Commentary: Hey, Bud Selig, this steroid era is for you

MLB Commissioner Bud Selig might have to deal with another drug scandal before he retires in January.
(Seth Wenig / Associated Press)

In January, Bud Selig mused aloud about a farewell tour for his final season as commissioner. Meet some fans, shake some hands, celebrate the game.

The parting gifts might not all be good. On his way out — so close to the finish line that owners plan to vote on his successor next week — Selig might be stained again with the residue of a drug scandal.

There is no label that stings Selig more than “commissioner of the steroid era,” no phrase he loves to repeat more than “toughest drug-testing program in American sports.” Yet there is no testing program that eradicates drug use, and here we go again.


Tony Bosch has agreed to plead guilty to a conspiracy to distribute testosterone, according to court documents filed Tuesday in a Florida court. Bosch was the founder of Biogenesis, the Florida clinic that lent its name to the scandal that resulted in the suspensions of Alex Rodriguez, Ryan Braun and 11 other players last year.

Bosch was one of seven people with Biogenesis links arrested Tuesday after a two-year investigation dubbed “Operation Strikeout,” federal authorities announced at a news conference. In cooperating with Major League Baseball last year, Bosch told league officials he had given them “all the names he had,” a league official said Tuesday.

Maybe Bosch had not given up the name of every player. Maybe Bosch had distributed steroids to associates who then sold them to players, independent of Bosch. Either way, according to an ESPN report, multiple players not previously linked to Biogenesis were identified in the federal investigation.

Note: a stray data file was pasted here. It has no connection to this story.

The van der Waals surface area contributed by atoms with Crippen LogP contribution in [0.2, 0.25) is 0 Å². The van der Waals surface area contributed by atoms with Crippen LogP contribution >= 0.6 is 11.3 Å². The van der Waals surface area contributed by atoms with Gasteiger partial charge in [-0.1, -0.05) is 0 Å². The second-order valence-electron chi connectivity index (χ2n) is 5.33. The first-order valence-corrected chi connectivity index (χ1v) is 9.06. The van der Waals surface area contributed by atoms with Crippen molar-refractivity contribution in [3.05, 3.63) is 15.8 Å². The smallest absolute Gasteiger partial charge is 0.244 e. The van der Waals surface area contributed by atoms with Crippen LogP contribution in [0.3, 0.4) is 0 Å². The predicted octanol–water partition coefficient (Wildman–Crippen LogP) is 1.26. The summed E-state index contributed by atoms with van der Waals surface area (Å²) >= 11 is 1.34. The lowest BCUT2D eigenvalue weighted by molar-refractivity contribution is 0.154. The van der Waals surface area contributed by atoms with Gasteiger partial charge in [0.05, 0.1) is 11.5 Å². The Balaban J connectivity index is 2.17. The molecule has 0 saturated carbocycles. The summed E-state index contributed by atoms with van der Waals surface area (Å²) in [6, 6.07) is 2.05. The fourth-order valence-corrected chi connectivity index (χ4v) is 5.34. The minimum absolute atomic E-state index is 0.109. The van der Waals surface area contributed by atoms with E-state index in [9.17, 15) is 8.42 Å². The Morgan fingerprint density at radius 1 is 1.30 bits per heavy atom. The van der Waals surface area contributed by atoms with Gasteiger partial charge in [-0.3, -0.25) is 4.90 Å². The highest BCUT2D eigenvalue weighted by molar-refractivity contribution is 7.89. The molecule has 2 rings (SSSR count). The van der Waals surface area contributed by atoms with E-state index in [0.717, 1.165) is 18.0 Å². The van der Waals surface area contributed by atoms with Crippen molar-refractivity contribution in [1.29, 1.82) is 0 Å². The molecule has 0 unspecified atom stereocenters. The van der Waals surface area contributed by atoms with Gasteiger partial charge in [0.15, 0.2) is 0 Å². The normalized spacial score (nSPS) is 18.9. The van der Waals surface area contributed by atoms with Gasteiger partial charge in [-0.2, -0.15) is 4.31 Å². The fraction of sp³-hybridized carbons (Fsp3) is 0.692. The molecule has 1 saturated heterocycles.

If those names are released, the inevitable suspensions could affect the pennant races and the free-agent market. Selig’s last day in office: Jan. 24, 2015. Those five months suddenly got a lot longer.

If new names are coming, the sooner the better. Imagine if the names come out in the fall, and your team falls one game short of a playoff spot, behind a team with a prominent player who does not have to serve his suspension until next year.

“From a players’ perspective,” Angels pitcher C.J. Wilson said, “I don’t want to be playing with anybody that I think is about to be suspended.”


No one pretends that even the latest, toughest penalties — 80 games for a first offense, an entire season for a second offense — can deter every player.

“There are always going to be guys trying to find an edge and take their game to another level,” Dodgers catcher A.J. Ellis said, “weighing the risk and reward.

“The financial rewards in this game are so great that the risk-reward [balance] is there for guys who are willing to step over that line.”

Exhibit A last winter was shortstop Jhonny Peralta, who leads the St. Louis Cardinals with 15 home runs. Peralta was suspended 50 games at the end of last season, when he played for the Detroit Tigers, then signed for four years and $53 million with the Cardinals.

“By and large, he earned that,” Angels closer Huston Street said. “It’s tough to equate how much he was helped and how much he wasn’t helped [by performance-enhancing substances.] That’s a decision made at the baseball level by the GMs and by the owners and by the people that want to win.

“From a players’ perspective, that contract helps other players. From a performance-enhancing perspective, I want it to be a clean sport. But, if you serve your penalty and you serve your suspension, I believe in forgiveness.”

Whatever sense of national outrage existed at steroid use appears to have evaporated, except for the annual Hall of Fame voting debates. Some fans might be convinced baseball has done all it can to clean up the sport. Some fans might not care what players do to their bodies. Some fans might just be tired of it all.

“From a Dodger standpoint, it’s almost like the McCourt saga,” Ellis said. “They’re kind of numb to it. Every time some news breaks, there might be a 24-hour cycle. For the most part, they’re numb and over it.”

Street said the players have toughened the testing program repeatedly, and without insisting owners wait for the collective bargaining agreement to expire.

“From a media perspective, there will always be someone pushing the story,” he said. “From a players’ perspective, I think the league and baseball has done more than its duty.”

Still, if there are more names coming out, Street wants to know.

“I’m thankful for the whole process,” Street said, breaking into a laugh. “I’m a guy throwing 90 mph. I need all the advantages I can get.”